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I am working on a project. Where this bacteria has been deposited at a port in the Humber Estuary. Where it has been deposited has been marked in red. I am trying to work out the limits of where this bacteria can get moved to. I know that the input of all freshwater by the rivers is 250 m3 per second so I could calculate the movement of the bacteria as it leaves the estuary. However, I want to work out if it can be moved inland by the tide. I have found some information that looks at tide velocities. However, the velocity seems pretty low compared to the amount of freshwater entering the estuary. The thing is the points of tidal incursion are marked on the map so I assume the tide reaches there, especially as the tide can increase the height of the river by metres in some places. I am struggling to know what information I need to calculate this because I am more a biologist by training.

Any help would be appreciated!

Thanks

James

Humber Estuary (bacteria deposit marked it red)

enter image description here

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    $\begingroup$ I would start by looking at the sediment budget and the tidal flows in the estuary. Maybe you can start with sciencedirect.com/science/article/pii/S0048969703000822 $\endgroup$ – arkaia Dec 20 '19 at 15:12
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    $\begingroup$ From personal experience even though you could potentially get the inflow rates, consider that there is a net difference in the flow rates as you move vertically through the water column. The heavier salt water can be flowing upstream during a flood tide while the lighter fresh water flows downstream over the saltwater. I have observed this in smaller volumes but with flows up to 1 m/s. $\endgroup$ – user824 Dec 20 '19 at 18:35
  • $\begingroup$ first off salt water is denser than freshwater so it often comes in under outgoing freshwater. this is called salt wedging . but there is a whole slew of ways they can interact. en.wikipedia.org/wiki/Estuary#Drowned_river_valleys. If you want to work out how the bacteria are moving you are going to have to learn a lot of hydrology. $\endgroup$ – John Dec 21 '19 at 19:56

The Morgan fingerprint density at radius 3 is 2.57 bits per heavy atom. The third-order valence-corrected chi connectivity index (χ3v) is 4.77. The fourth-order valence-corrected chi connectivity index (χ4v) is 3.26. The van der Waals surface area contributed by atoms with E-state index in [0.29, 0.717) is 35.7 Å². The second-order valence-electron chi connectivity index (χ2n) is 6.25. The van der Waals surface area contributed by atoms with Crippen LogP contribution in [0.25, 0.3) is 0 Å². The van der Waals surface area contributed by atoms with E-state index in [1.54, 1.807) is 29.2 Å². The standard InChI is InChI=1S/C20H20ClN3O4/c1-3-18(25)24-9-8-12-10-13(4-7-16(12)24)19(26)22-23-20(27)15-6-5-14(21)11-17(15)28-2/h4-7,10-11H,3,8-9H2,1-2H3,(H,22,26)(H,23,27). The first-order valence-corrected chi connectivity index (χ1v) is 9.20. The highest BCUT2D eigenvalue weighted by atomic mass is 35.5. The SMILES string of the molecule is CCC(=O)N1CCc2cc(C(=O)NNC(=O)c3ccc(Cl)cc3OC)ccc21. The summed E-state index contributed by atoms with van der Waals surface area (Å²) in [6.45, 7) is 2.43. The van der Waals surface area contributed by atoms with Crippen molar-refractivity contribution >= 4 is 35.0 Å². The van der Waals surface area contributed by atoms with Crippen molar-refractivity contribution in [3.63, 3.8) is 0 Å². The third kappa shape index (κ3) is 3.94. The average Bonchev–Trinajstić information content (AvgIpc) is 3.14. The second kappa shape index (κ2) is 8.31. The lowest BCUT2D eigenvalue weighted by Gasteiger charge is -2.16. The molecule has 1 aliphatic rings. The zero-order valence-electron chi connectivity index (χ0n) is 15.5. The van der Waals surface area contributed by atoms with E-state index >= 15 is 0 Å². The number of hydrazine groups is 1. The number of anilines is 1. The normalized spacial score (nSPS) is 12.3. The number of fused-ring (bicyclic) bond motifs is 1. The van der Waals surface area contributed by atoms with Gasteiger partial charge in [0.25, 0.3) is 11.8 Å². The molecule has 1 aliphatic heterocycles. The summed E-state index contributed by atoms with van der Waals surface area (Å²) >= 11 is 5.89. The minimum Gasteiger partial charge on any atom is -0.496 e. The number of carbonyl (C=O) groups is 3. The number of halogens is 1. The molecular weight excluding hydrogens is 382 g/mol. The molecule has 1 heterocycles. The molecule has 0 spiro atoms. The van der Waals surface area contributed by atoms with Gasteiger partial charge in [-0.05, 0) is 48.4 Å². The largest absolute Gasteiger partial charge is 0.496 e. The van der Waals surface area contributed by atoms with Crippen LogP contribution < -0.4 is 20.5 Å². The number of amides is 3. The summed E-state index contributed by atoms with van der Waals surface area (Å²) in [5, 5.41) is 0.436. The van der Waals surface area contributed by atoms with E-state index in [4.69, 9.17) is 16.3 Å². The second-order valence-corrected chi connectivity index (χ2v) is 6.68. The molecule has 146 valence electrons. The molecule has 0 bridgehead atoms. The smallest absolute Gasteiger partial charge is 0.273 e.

• $\begingroup$ @John isn't it a gravity current phenomenon ? en.wikipedia.org/wiki/Gravity_current. Salt water being heavier and fresh water being lighter. $\endgroup$ – gansub Dec 23 '19 at 3:54
  • $\begingroup$ @gansub gravity current is a more general term for a wider range of phenomena including things like pyroclastic flows and avalanche as well, salt wedging is specifically about saltwater intruding into rivers. $\endgroup$ – John Dec 23 '19 at 5:44
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The tidal flow velocity is not the same thing as the mass movement. Think of the tidal flow as a pressure pulse that moves up the river. It moves much farther than the actual salt water movement. The extent of the brackish zone is much shorter. The relationship depends on the river flow and the shape of the estuary.

In your case, your source area is within the limit of saline intrusion so there is some mass movement upstream. Given that you are studying bacteria particles rather than dissolved salt, I would say that the limit of saline intrusion marked on your map is an upper limit for the distance it could move upstream. That is assuming that the bacteria haven't established a stable population that can reproduce and grow outward.

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